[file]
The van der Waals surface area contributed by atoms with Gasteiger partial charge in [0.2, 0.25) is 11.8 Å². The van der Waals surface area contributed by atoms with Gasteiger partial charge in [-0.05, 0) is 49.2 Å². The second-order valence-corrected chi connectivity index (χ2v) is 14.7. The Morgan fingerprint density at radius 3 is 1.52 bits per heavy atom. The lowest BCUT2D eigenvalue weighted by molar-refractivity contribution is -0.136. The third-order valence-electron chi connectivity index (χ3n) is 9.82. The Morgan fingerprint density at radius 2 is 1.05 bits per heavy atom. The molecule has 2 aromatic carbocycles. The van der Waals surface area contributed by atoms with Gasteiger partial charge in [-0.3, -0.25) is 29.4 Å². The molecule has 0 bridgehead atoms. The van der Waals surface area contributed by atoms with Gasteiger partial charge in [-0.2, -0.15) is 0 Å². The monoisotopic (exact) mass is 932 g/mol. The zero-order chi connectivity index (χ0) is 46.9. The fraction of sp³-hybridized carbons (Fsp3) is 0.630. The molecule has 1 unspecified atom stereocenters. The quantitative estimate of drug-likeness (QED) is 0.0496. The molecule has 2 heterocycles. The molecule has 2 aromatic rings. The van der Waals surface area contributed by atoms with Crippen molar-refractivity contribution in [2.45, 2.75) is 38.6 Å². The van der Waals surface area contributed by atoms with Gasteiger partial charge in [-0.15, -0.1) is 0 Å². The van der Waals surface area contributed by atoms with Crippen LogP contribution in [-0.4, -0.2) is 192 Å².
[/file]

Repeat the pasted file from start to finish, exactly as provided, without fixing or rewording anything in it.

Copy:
The van der Waals surface area contributed by atoms with Gasteiger partial charge in [0.2, 0.25) is 11.8 Å². The van der Waals surface area contributed by atoms with Gasteiger partial charge in [-0.05, 0) is 49.2 Å². The second-order valence-corrected chi connectivity index (χ2v) is 14.7. The Morgan fingerprint density at radius 3 is 1.52 bits per heavy atom. The lowest BCUT2D eigenvalue weighted by molar-refractivity contribution is -0.136. The third-order valence-electron chi connectivity index (χ3n) is 9.82. The Morgan fingerprint density at radius 2 is 1.05 bits per heavy atom. The molecule has 2 aromatic carbocycles. The van der Waals surface area contributed by atoms with Gasteiger partial charge in [-0.3, -0.25) is 29.4 Å². The molecule has 0 bridgehead atoms. The van der Waals surface area contributed by atoms with Gasteiger partial charge in [-0.2, -0.15) is 0 Å². The monoisotopic (exact) mass is 932 g/mol. The zero-order chi connectivity index (χ0) is 46.9. The fraction of sp³-hybridized carbons (Fsp3) is 0.630. The molecule has 1 unspecified atom stereocenters. The quantitative estimate of drug-likeness (QED) is 0.0496. The molecule has 2 heterocycles. The molecule has 2 aromatic rings. The van der Waals surface area contributed by atoms with Crippen molar-refractivity contribution in [2.45, 2.75) is 38.6 Å². The van der Waals surface area contributed by atoms with Gasteiger partial charge in [-0.15, -0.1) is 0 Å². The van der Waals surface area contributed by atoms with Crippen LogP contribution in [-0.4, -0.2) is 192 Å².